In March 2020, schools across the country switched to remote learning due to the pandemic. But they didn’t all switch back to in-person learning at the same time. Now, we’re starting to get a clearer picture of the impact of those decisions on students.
Thomas Kane, faculty director of the Center for Education Policy Research at Harvard University, is part of a team that recently released the broadest analysis of pandemic learning loss to date. They crunched data from over 2 million students across 10,000 elementary and middle schools.
One of their biggest findings: the speed at which schools returned to in-person learning was the key factor in how far students fell behind. “In schools that remained in-person throughout 2021, students lost ground, but they lost about seven to 10 weeks of instruction. In school districts that were remote for more than half of 2021, students in high-poverty schools in those districts lost the equivalent of 22 weeks of instruction, so more than half a year,” Kane tells Today, Explained host Sean Rameswaram in this episode.
To understand how the pandemic impacted America’s kids, Today, Explained — Vox’s daily news explainer podcast — reported on Cramer Hill Elementary School in Camden, New Jersey, throughout the past academic year. In October 2021 the show covered how difficult it was for school staff to balance making up learning loss and keeping kids safe. In December 2021, they explored the challenges of vaccinating kids. And in June of 2022, the show returned one last time for the eighth-grade class’s graduation. It was a triumphant capstone to a year defined by the students’ struggle to make up academic and social deficits created by the pandemic.
You can listen to the final episode in Today, Explained’s series on Cramer Hill Elementary below — or wherever you find podcasts. A partial transcript of Sean Rameswaram’s conversation with Thomas Kane, edited for length and clarity, is below.
What were your takeaways?
We found that even in parts of the country where schools did not shut down, students lost ground. Remember, everybody went remote in spring of 2020. And we see that that achievement slowed down even in places that went back to in-person pretty quickly. However, in places where schools remained remote for more than half of 2021, there were much larger losses, especially for students attending high-poverty schools.
In the areas where students remained in-person for 2021, students lost ground. But there was no widening of gaps between Black and white students, between high-poverty and low-poverty schools. Everybody lost about the same amount. But in areas that went remote for more than half of 2021, achievement gaps widened pretty dramatically between high-poverty and low-poverty schools, between Blacks and whites, between whites and Hispanics.
How exactly do you measure that?
When we say students lost ground, I’m not literally saying people forgot how to do algebra or forgot how to read. It was that they didn’t grow as much in algebra or math, and they didn’t grow as much in reading as we would expect them to grow. Students are learning all the time. It’s just that they learn much faster when school is in-person.
So even if the schools were remote for comparable periods of time, lower-income families did worse. Is that right?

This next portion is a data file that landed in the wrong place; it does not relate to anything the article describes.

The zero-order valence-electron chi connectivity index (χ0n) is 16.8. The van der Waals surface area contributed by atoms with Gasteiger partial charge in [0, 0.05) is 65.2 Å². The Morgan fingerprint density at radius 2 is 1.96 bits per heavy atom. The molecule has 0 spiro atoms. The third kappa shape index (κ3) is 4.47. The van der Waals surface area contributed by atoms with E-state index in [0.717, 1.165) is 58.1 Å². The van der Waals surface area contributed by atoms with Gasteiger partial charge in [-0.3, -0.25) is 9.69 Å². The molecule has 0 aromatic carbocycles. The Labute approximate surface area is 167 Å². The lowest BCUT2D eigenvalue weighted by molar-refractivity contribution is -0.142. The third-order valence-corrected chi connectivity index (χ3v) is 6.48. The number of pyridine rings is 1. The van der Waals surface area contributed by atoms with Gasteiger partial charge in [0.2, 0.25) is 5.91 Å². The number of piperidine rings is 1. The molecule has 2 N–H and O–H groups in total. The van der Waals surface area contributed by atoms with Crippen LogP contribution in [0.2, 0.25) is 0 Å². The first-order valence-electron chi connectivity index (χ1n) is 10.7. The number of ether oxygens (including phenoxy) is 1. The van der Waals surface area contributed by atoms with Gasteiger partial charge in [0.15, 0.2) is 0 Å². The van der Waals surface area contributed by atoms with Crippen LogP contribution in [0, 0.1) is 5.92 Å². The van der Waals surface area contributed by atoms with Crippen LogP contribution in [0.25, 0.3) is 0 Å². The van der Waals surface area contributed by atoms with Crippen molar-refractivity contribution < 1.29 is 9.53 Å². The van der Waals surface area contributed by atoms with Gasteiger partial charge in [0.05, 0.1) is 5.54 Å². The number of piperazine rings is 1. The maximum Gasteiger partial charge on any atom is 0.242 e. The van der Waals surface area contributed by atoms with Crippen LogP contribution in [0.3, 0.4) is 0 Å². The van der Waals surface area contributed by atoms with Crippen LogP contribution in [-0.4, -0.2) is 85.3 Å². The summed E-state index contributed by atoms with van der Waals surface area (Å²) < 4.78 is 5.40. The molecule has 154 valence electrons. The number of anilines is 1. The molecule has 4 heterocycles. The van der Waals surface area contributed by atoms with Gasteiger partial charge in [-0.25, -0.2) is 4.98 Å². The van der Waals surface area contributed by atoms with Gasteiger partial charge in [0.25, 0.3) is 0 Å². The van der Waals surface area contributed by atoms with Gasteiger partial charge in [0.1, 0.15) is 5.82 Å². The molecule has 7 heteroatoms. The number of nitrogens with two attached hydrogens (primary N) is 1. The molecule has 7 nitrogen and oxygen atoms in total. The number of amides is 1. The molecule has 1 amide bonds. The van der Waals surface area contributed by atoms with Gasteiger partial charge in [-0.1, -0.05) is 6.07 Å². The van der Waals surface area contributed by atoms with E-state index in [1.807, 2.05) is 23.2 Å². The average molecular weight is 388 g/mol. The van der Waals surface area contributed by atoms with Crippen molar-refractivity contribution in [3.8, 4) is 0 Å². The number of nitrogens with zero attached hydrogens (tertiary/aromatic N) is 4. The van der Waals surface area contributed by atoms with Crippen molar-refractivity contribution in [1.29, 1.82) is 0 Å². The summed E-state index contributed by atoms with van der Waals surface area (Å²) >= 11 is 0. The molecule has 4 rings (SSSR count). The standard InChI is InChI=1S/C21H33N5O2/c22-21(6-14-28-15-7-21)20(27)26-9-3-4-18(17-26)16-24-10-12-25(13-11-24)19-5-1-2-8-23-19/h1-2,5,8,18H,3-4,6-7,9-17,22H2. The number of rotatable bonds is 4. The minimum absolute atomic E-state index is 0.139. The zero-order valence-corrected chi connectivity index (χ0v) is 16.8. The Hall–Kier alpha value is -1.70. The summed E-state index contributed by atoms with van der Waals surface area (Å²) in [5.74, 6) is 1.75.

Kids in high-poverty schools lost the equivalent of about 22 weeks of instruction if their schools were remote for half the year or more. And students in low-poverty schools, or higher-income students, lost ground, too. But rather than 22 weeks, they lost about 13 weeks … It was almost as if we flipped a switch on a critical part of our social infrastructure. Where schools stayed open, gaps did not widen; where schools closed, gaps widened dramatically. Horace Mann used to argue that schools are the balance wheel of the social machinery. I think we got a chance to see that.
What can schools do now to make up for what’s been lost?
Well, I know everybody is eager to get back to normal, but I hope people recognize that normal is not going to be enough. Based on our calculations, virtually every student in the high-poverty schools that were remote for half the year of 2021 would need a tutor in order to catch up. The logistically least challenging option, but which is politically the least popular option, would be extending the school year over the next couple of years and then paying teachers, you know, time and a half, or [adding to] school bus drivers and other school staff pay. Make it worth people’s while to teach the additional time. School districts have the dollars through this federal aid that they’ve received over the last couple of years. And we just need to be thinking about what’s the scale of effort that’s going to be required to help students catch up.
How long do schools have to fix this?
Over the course of the pandemic, schools have received about $190 billion in federal aid, and much of that money is currently unspent. School districts have until the end of 2024 to spend those dollars. … We need to start planning for interventions far beyond the scale that most districts are currently contemplating. … We should be talking now about things like extending the school year at the end of next year. Not in the next few weeks, but at the end of next year. If we gave teachers and parents enough time to plan ahead, it is a challenge we could all take on. My sense — my fear — though, is people are underestimating the scale of the effort that’s going to be required to help students catch up.
Listen to previous episodes in the series:
How do you do, fellow kids? | October 21, 2021
School’s been back for a month. Today, Explained spent a month checking in with Cramer Hill Elementary to find out how it’s going.
Are you vaxxed, fellow kids? | December 8, 2021
Today, Explained returns to Cramer Hill Elementary School to explore the challenges of vaccinating children against Covid-19.